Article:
Tuesday, April 30, 2024

Wooden Lines - featuring Osby, Arbenz, Spicher

Taken from the album "Reflections of the Eternal Line" (Inner Circle Music INCM 0090) 
This track features American saxophonist Greg Osby and Swiss drummer/percussionist Florian Arbenz. The recording was made in the workshop of renowned painter Stephan Spicher who created the artwork in real time during the session. 
 Video filming & editing by Philippe Ohl at Philomedia.de 

Sunday, March 24, 2024

Greg Osby and Carlos Averhof Interview in Poland 2016

Snippet from an interview in Warsaw, Poland, held in a beautiful Philharmonic theatre. Promoting the “Iresi” project from tenor saxophonist, Carlos Averhof. Interview conducted my Maciej Ulewicz

Tuesday, March 19, 2024

Ego - The OTHER silent killer.

Very recently, I was warming up in the dressing room of a performance venue in preparation for my concert. There were several other performers and groups on the bill as well. In an adjacent dressing room I heard another saxophone player suddenly go silent as I began to warm warm up while playing some very simple exercises and long tones - just to get the blood flowing, so to speak.

When I took a brief pause to change reeds, I heard (the listener) very loudly, rip some of the most incredible and complicated saxophone passages that I’ve ever heard played live. He almost sounded like a violin or viola. Of course I knew who the player was and I was very impressed, but never intimidated. I don’t function that way and I’ve never had a competitive spirit in music for the entirety of my career - nor do I understand the need for that energy. It’s pointless and quite frankly, debilitating.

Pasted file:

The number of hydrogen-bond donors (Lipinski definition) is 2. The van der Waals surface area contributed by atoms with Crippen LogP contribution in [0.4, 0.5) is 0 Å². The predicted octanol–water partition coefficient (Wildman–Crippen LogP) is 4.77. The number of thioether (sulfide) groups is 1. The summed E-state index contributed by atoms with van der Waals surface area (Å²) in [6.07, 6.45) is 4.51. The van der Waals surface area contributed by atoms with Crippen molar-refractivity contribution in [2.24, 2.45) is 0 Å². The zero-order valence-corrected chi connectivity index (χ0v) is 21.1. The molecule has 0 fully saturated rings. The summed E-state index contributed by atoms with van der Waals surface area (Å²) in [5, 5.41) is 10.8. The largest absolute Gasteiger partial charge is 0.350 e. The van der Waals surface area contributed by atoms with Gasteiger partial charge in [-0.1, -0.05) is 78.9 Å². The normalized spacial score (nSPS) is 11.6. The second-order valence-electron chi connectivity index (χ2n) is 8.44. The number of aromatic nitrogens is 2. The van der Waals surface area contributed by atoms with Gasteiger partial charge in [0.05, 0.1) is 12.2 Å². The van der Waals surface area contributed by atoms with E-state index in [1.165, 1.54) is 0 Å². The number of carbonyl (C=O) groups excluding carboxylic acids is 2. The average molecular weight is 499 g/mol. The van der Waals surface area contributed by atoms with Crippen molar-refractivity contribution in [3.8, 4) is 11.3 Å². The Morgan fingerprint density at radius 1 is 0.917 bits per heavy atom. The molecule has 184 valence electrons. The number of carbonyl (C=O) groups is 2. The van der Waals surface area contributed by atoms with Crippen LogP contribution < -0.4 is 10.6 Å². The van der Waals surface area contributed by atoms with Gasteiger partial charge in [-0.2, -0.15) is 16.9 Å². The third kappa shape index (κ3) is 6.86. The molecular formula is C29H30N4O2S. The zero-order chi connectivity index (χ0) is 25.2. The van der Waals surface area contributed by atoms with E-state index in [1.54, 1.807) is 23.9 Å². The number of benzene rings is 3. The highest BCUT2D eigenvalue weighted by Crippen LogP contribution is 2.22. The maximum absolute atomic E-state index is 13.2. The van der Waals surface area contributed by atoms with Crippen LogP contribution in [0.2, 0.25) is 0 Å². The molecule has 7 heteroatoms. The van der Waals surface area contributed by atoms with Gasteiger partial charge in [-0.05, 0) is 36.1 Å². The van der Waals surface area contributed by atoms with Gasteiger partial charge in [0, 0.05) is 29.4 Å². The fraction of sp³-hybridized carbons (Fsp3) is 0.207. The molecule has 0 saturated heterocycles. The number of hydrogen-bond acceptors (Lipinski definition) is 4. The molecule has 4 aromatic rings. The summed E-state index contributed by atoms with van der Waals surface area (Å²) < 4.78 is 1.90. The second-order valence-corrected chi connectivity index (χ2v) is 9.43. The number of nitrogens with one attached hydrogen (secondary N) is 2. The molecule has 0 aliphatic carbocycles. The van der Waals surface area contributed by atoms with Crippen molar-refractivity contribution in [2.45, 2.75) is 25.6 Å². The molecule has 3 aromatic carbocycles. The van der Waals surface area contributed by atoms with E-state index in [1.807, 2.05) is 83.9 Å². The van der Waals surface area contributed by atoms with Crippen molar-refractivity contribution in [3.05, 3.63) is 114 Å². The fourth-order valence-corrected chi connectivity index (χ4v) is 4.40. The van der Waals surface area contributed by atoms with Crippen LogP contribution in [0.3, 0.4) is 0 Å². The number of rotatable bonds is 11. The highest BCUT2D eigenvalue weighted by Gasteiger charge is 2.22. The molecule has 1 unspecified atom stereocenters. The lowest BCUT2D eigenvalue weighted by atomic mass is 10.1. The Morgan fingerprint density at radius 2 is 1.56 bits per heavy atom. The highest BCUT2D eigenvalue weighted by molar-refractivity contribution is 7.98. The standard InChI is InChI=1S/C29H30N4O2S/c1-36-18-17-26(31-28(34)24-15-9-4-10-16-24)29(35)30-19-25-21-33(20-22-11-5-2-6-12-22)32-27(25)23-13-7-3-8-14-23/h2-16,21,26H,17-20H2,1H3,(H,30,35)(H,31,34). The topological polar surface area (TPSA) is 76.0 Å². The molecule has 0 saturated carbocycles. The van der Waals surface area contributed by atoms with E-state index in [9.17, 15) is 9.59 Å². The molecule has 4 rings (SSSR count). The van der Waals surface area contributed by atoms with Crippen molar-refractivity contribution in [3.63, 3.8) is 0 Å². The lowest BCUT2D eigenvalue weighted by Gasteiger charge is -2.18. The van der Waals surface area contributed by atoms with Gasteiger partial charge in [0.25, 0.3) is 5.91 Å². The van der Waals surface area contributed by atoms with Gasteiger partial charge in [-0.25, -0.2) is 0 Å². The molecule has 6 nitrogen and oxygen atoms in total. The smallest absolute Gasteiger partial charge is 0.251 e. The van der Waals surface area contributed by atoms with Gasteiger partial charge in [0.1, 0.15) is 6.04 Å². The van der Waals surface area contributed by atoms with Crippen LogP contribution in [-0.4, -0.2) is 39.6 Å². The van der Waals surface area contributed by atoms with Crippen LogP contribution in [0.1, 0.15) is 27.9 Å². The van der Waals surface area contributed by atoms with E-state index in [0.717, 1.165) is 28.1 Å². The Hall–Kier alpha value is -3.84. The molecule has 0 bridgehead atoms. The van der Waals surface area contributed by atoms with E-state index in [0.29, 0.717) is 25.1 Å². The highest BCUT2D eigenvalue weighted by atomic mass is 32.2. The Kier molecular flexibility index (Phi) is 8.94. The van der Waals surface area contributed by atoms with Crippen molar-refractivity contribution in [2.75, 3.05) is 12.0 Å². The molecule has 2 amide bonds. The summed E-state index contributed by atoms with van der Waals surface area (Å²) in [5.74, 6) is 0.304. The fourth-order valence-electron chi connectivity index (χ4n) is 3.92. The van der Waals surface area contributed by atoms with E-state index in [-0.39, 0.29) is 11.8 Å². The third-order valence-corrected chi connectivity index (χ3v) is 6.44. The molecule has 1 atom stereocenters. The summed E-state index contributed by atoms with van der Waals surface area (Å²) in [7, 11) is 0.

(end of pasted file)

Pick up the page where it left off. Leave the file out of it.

After the performances had concluded, there was a casual meet and greet, photo shoot, and later, dinner and a jam session at a well known local restaurant. It was opportunity for all of the invited artists to play together since we all had played in separate ensembles during the actual shows.


I’m sorry to reveal that the player who reduced himself to aggressively showing off during the dressing room exhibition was absolutely the saddest participant during the jam session. He sounded levels beneath that of even an intermediate student. What was even worse was the idea that he STILL thought that he was killing and that he wasn’t embarrassed  - not even a little bit. He didn’t have enough humility or academic aptitude to realize that for all of his technique, he didn’t know what to do or when to do it - because he’d spent all of his developmental time in isolation learning difficult patterns and exercises instead of engaging in fruitful exchanges with spirited peers. He was fantastic as long as he played alone, but with a group, his many shortcomings were on vivid display.

And to further the deep hole that he’d dug for himself, He basically rejected the invitation from myself and others to get together for some off-the-record jam sessions and music talk, which honestly, despite his facility, he sorely needed.

That was not the first time that I have had that experience. I somehow thought that it would be a distant memory as I got older and had moved away from conservatory and pedagogical thinking. I fully understand that students are vying for positioning, respect and placement in ensembles in schools. But whenever I see professionals trying to “outdo” others in actual performance situations, I question their reasoning for involving themselves in the creative arts in the first place.